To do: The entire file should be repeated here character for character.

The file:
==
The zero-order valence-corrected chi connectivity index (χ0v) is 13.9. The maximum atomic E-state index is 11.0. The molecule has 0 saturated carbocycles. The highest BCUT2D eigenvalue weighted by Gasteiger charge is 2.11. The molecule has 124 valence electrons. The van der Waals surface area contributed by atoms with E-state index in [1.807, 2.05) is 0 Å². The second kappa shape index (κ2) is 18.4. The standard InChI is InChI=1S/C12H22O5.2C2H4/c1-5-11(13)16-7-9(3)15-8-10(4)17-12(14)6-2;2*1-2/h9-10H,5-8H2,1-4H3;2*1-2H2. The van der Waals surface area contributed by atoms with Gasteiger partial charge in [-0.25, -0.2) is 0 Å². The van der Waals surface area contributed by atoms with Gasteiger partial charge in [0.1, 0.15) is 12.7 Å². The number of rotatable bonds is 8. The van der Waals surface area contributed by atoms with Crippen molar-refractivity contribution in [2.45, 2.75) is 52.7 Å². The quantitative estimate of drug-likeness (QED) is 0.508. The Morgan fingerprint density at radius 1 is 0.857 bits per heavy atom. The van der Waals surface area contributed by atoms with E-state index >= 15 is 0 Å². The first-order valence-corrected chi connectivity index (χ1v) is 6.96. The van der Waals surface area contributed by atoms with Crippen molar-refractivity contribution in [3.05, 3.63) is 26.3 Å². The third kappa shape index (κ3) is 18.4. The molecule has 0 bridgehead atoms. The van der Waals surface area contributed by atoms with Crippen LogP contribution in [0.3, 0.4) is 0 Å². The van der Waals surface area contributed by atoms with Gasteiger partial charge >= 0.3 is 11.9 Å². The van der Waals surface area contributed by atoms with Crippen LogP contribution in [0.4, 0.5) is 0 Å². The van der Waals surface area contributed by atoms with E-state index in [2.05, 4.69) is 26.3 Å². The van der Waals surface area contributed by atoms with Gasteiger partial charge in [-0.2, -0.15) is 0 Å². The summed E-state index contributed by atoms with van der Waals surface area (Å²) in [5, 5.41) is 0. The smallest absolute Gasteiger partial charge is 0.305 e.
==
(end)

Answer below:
The zero-order valence-corrected chi connectivity index (χ0v) is 13.9. The maximum atomic E-state index is 11.0. The molecule has 0 saturated carbocycles. The highest BCUT2D eigenvalue weighted by Gasteiger charge is 2.11. The molecule has 124 valence electrons. The van der Waals surface area contributed by atoms with E-state index in [1.807, 2.05) is 0 Å². The second kappa shape index (κ2) is 18.4. The standard InChI is InChI=1S/C12H22O5.2C2H4/c1-5-11(13)16-7-9(3)15-8-10(4)17-12(14)6-2;2*1-2/h9-10H,5-8H2,1-4H3;2*1-2H2. The van der Waals surface area contributed by atoms with Gasteiger partial charge in [-0.25, -0.2) is 0 Å². The van der Waals surface area contributed by atoms with Gasteiger partial charge in [0.1, 0.15) is 12.7 Å². The number of rotatable bonds is 8. The van der Waals surface area contributed by atoms with Crippen molar-refractivity contribution in [2.45, 2.75) is 52.7 Å². The quantitative estimate of drug-likeness (QED) is 0.508. The Morgan fingerprint density at radius 1 is 0.857 bits per heavy atom. The van der Waals surface area contributed by atoms with E-state index >= 15 is 0 Å². The first-order valence-corrected chi connectivity index (χ1v) is 6.96. The van der Waals surface area contributed by atoms with Crippen molar-refractivity contribution in [3.05, 3.63) is 26.3 Å². The third kappa shape index (κ3) is 18.4. The molecule has 0 bridgehead atoms. The van der Waals surface area contributed by atoms with Crippen LogP contribution in [0.3, 0.4) is 0 Å². The van der Waals surface area contributed by atoms with Gasteiger partial charge >= 0.3 is 11.9 Å². The van der Waals surface area contributed by atoms with Crippen LogP contribution in [0.4, 0.5) is 0 Å². The van der Waals surface area contributed by atoms with E-state index in [2.05, 4.69) is 26.3 Å². The van der Waals surface area contributed by atoms with Gasteiger partial charge in [-0.2, -0.15) is 0 Å². The summed E-state index contributed by atoms with van der Waals surface area (Å²) in [5, 5.41) is 0. The smallest absolute Gasteiger partial charge is 0.305 e.